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Bush And Democrats Differ Over How To Stimulate Jobs
by Hazel Trice Edney

NNPA Washington Correspondent
Originally posted 11/12/2003

WASHINGTON (NNPA) – President Bush and some economists say the most recent figures collected by the Bureau of Labor Statistics showing the overall unemployment rate falling by one-tenth to 6.0 percent in October is further proof that the U.S. economy is on the rebound.

In a weekly radio address, Bush observed, “Manufacturers reported that orders and shipments are both rising,” Bush said. “America's economy is getting stronger every day.”

While America’s economy may be showing some signs of growth, Bush did not refer to another part of the report that showed the Black unemployment rate rose by three tenths, from 11.2 percent to 11.5 percent over that same period.

Officially, 8.8 million people are out of work in the U. S., including 1.9 million African-Americans. And while President Bush takes solace in the latest indicators, the nine Democrats eager to challenge Bush in next fall’s elections have made job creation a top issue in their campaigns.

“This president is a miserable failure on foreign policy and on the economy and he's got to be replaced,'' Rep. Dick Gephardt of Missouri repeated during one debate in Albuquerque, N.M.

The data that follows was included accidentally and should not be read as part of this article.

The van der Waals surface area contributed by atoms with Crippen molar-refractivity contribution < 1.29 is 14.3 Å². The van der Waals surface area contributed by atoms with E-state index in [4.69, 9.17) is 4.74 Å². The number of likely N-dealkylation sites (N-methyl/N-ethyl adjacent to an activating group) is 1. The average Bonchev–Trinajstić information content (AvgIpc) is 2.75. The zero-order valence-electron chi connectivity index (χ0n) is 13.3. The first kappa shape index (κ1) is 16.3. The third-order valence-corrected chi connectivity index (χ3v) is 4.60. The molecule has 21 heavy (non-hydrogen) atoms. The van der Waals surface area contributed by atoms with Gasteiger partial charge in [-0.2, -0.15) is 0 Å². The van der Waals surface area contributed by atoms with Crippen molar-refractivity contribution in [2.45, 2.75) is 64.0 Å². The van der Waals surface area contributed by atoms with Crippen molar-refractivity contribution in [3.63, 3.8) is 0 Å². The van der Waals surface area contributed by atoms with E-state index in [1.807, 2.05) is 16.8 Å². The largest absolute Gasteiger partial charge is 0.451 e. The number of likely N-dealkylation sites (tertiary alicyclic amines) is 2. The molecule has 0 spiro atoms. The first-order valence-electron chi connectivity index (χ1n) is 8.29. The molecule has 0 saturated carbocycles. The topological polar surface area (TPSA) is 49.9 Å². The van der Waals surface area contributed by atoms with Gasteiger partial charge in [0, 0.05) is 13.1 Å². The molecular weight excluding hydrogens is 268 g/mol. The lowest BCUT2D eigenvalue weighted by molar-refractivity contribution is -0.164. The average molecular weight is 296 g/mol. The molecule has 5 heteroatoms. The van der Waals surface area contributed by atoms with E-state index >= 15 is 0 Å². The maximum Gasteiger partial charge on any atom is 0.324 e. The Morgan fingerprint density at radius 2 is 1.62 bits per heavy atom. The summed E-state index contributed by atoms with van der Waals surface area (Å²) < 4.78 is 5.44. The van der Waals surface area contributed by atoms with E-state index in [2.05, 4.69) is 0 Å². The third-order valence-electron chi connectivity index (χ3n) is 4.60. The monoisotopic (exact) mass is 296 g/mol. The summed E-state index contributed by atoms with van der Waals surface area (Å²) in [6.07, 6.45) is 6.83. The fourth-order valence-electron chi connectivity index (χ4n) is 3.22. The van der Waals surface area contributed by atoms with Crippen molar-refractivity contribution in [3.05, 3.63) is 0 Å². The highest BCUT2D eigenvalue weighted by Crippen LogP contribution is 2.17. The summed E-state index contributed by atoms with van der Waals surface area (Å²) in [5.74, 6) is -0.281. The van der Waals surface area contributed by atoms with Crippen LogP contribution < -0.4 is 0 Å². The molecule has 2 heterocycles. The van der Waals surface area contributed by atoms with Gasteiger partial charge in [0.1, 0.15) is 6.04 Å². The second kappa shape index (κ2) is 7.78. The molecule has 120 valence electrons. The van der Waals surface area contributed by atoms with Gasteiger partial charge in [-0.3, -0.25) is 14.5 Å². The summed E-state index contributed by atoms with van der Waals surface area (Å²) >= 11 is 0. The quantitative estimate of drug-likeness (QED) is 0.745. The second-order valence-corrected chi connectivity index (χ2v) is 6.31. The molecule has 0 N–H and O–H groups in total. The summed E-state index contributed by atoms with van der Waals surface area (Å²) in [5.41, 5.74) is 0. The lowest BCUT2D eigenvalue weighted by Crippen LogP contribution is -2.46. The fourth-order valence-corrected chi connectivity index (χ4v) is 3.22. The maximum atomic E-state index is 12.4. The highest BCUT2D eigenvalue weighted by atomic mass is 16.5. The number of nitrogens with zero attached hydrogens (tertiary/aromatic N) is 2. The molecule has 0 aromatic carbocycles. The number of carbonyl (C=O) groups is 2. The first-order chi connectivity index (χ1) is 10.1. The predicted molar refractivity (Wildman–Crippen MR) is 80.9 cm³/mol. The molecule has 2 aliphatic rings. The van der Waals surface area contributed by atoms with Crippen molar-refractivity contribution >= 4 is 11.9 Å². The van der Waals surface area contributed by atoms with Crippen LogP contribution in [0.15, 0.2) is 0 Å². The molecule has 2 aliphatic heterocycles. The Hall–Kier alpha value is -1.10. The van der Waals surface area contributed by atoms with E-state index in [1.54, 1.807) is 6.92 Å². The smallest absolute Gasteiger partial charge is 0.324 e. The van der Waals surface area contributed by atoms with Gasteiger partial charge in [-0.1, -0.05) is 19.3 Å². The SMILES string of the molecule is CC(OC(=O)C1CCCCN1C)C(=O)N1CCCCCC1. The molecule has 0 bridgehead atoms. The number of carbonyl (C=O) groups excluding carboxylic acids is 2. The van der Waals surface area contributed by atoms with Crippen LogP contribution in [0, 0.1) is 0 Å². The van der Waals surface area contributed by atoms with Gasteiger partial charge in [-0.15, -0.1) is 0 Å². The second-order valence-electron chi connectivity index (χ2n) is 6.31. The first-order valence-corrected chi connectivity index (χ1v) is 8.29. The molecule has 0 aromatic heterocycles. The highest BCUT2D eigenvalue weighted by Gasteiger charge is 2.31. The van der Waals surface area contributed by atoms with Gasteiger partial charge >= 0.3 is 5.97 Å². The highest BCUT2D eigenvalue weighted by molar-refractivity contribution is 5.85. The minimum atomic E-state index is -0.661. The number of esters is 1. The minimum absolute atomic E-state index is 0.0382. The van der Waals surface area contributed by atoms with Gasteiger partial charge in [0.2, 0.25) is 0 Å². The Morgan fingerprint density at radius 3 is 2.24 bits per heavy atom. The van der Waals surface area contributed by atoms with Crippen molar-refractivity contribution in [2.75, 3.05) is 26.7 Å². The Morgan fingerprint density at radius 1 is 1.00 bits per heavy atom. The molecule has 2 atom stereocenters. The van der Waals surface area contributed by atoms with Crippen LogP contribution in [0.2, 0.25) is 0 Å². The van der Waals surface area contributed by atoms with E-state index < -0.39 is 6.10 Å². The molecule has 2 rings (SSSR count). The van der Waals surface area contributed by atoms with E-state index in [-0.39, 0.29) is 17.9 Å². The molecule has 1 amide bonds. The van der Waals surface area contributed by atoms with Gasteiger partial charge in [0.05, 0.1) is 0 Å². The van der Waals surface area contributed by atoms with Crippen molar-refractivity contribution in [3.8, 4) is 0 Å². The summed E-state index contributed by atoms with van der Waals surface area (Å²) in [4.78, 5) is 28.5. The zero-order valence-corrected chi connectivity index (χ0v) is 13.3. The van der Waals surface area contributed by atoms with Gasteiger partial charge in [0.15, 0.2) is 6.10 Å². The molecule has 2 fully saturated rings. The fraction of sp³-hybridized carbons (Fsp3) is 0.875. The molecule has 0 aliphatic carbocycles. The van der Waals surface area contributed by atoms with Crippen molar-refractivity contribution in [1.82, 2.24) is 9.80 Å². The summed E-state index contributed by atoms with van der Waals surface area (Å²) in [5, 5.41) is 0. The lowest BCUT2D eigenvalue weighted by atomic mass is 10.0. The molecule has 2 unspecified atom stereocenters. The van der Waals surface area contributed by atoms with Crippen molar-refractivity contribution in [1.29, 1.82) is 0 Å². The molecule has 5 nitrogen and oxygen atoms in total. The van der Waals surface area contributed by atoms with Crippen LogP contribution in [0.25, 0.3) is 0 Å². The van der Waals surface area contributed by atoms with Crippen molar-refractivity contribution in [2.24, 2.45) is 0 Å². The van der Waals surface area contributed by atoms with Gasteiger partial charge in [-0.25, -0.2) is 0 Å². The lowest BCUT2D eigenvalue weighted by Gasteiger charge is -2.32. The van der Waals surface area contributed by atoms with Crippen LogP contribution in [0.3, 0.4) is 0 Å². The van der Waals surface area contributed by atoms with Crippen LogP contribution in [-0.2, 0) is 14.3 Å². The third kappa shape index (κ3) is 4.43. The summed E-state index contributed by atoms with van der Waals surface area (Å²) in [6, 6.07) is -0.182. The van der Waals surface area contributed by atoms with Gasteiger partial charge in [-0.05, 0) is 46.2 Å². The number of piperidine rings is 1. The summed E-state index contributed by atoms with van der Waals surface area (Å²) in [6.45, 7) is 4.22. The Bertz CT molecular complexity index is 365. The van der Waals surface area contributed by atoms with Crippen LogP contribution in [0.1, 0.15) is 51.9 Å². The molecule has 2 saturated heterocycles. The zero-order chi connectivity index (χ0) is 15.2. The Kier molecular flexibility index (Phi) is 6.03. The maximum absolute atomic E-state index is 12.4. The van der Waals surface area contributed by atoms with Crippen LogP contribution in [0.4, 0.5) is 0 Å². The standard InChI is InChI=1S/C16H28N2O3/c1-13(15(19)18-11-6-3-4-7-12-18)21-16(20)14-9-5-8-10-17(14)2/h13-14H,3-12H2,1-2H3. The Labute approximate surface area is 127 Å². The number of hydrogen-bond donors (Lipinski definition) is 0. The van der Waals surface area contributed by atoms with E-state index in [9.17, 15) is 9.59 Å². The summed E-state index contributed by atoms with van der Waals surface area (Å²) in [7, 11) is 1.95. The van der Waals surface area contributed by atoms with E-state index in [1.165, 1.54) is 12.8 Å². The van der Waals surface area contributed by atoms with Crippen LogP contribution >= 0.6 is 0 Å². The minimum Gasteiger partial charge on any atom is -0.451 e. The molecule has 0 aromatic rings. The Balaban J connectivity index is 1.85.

On his Web site,, the former House Majority Leader says,
“America has lost 3.3 million jobs since Bush took office.” He notes, “As president, [I] will work to provide economic opportunity for all Americans, support affirmative action programs.”

Bush opponents frequently attack his latest round of tax breaks as they advance their proposals for improving the economy.

“Instead of giving tax breaks to companies that move their headquarters overseas, we should offer tax incentives for companies to manufacture here in America, '' Sen. John Edwards of North Carolina says on his site, “We should be exporting American products, not American jobs.”

Retired Gen. Wesley Clark of Little Rock, Ark., gets more specific.

“Wes Clark proposes to provide $20 billion over the next two years in business tax incentives to create American jobs, including in the manufacturing sector,” he says on He also wants to invest $40 billion over two years in expanding Homeland Security; thus increasing job growth in fire fighting, policing, medical services, rescue working, and information technology.

As has been the case under both Republican and Democratic presidents, the Black unemployment rate is more than double that of Whites. The average White unemployment rate for the year has been 5.2 percent while the average Black rate has been 10.9 percent.

And that particularly concerns another candidate, Al Sharpton.

“If we do not create jobs, we can have all of the recovery we want in production, we are not going to have consumers to buy it,” the activist said in a September debate at Pace University in New York.